As a result, parents wrestle with high monthly fees, providers struggle to pay living wages to their employees, and both sides look to the state for more support.

(Photo: Tim Stuhldreher)

Family engagement

The best time to invest in education is “as early in a person’s life as possible,” Smith-Wade-El said. That’s broadly understood in Harrisburg and a point of “rare unanimity” among Republicans and Democrats, he said.

Erica Miller

Forum participants agreed that parents need to learn more about early childhood education and become more engaged. Erica Miller, a former Pre-K Counts teacher who now teaches kindergarten in Harrisburg, said she used to hand parents checklists for school readiness.

Jesse Waters, director of community impact and of the Bowers Writers House at Elizabethown College, recommended that legislators promote the mantra “education is health” as a way to change attitudes.

Aument said he’s concerned about declining reading levels, and has introduced legislation aligned with the “Science of Reading” movement. It would implement evidence-based curriculum reform, early testing and intervention and teacher supports to move all children toward reading proficiency by third grade, he said. The post-pandemic increase in truancy worries him as well, he said.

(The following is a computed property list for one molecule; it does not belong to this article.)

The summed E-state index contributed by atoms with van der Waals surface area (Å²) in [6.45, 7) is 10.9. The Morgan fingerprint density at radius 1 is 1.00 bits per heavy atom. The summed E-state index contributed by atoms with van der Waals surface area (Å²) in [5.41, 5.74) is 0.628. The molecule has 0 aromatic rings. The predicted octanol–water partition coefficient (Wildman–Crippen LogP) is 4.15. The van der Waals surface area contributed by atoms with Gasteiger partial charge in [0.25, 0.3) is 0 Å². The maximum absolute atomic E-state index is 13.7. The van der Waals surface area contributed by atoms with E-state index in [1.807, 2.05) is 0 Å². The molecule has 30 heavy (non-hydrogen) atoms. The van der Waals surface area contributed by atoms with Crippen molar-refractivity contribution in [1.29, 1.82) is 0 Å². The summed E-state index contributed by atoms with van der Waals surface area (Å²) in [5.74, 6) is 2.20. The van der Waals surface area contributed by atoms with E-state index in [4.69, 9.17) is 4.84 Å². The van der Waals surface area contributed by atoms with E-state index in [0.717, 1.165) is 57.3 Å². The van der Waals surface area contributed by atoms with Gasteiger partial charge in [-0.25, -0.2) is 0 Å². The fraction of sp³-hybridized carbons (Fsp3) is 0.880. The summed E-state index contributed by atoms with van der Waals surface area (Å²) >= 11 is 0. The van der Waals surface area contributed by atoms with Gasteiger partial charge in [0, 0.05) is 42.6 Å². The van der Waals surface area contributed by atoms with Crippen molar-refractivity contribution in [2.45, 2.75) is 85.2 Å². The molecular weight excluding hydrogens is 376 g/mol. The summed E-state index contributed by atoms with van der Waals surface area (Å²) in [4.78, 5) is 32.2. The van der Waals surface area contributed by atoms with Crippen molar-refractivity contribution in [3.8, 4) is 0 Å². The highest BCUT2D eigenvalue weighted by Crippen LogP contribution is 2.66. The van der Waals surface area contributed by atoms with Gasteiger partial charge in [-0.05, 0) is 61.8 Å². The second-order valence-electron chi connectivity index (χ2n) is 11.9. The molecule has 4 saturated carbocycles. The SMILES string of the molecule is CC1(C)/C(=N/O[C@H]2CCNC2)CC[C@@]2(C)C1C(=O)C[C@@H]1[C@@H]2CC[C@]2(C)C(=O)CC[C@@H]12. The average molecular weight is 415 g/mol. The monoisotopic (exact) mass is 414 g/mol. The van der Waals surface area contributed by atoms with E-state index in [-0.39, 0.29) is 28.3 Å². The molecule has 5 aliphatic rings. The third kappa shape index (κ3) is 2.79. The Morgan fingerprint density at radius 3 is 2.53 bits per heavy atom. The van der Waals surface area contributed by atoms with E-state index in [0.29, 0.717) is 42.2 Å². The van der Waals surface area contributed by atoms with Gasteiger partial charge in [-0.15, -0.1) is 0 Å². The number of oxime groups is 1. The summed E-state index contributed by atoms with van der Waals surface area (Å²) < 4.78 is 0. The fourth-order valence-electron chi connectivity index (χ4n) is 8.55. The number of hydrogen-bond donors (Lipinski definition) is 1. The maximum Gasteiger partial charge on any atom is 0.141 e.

Bob Hollister, a retired Eastern Lancaster County school superintendent and Democratic candidate for county commissioner, described an Elanco initiative to improve kindergarten reading readiness by distributing educational material for parents to use with their children. Asked by Aument about the outcome was, Hollister said that anecdotally the program was effective, but the district didn’t collect data to document it conclusively.

Tom Cook, a Braver Angels volunteer, called for bolstering Systems Aligned in Learning, a consulting and resource service that supports independent childcare providers. Smith-Wade-El said the state could do more to ensure that home-based childcare settings are healthy and safe, such as funding lead remediation.

Forum facilitator Linda Beck

Economic impact

On this issue, one of the small work groups summarized the stakes in 10 pithy words: “Invest now with equitable options for everyone, or pay later.”